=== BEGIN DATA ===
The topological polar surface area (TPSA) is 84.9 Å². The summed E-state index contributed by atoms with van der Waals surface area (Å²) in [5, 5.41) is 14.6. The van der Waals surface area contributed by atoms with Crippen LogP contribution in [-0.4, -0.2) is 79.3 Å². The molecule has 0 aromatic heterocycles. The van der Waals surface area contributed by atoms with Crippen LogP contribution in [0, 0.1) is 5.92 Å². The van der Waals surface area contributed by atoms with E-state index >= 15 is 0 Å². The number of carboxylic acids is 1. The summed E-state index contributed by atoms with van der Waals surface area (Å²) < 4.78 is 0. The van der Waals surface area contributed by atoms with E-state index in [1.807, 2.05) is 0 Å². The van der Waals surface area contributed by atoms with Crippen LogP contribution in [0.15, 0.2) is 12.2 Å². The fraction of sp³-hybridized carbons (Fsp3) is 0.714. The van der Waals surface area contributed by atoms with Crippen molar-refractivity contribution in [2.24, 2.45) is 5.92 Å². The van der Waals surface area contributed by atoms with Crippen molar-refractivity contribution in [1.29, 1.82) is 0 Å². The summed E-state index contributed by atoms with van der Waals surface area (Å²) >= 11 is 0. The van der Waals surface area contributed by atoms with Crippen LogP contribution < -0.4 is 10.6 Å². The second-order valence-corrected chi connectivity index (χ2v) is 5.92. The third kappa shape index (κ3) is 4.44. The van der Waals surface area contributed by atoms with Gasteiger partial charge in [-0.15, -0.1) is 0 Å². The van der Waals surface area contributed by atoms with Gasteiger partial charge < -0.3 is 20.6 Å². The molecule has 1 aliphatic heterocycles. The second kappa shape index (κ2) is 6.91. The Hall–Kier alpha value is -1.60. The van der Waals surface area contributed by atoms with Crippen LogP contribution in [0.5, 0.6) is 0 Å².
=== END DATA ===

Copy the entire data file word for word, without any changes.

The topological polar surface area (TPSA) is 84.9 Å². The summed E-state index contributed by atoms with van der Waals surface area (Å²) in [5, 5.41) is 14.6. The van der Waals surface area contributed by atoms with Crippen LogP contribution in [-0.4, -0.2) is 79.3 Å². The molecule has 0 aromatic heterocycles. The van der Waals surface area contributed by atoms with Crippen LogP contribution in [0, 0.1) is 5.92 Å². The van der Waals surface area contributed by atoms with E-state index >= 15 is 0 Å². The number of carboxylic acids is 1. The summed E-state index contributed by atoms with van der Waals surface area (Å²) < 4.78 is 0. The van der Waals surface area contributed by atoms with E-state index in [1.807, 2.05) is 0 Å². The van der Waals surface area contributed by atoms with Crippen LogP contribution in [0.15, 0.2) is 12.2 Å². The fraction of sp³-hybridized carbons (Fsp3) is 0.714. The van der Waals surface area contributed by atoms with Crippen molar-refractivity contribution in [2.24, 2.45) is 5.92 Å². The van der Waals surface area contributed by atoms with Crippen molar-refractivity contribution in [1.29, 1.82) is 0 Å². The summed E-state index contributed by atoms with van der Waals surface area (Å²) >= 11 is 0. The van der Waals surface area contributed by atoms with Crippen LogP contribution < -0.4 is 10.6 Å². The second-order valence-corrected chi connectivity index (χ2v) is 5.92. The third kappa shape index (κ3) is 4.44. The van der Waals surface area contributed by atoms with Gasteiger partial charge in [-0.15, -0.1) is 0 Å². The van der Waals surface area contributed by atoms with Gasteiger partial charge < -0.3 is 20.6 Å². The molecule has 1 aliphatic heterocycles. The second kappa shape index (κ2) is 6.91. The Hall–Kier alpha value is -1.60. The van der Waals surface area contributed by atoms with Crippen LogP contribution in [0.5, 0.6) is 0 Å².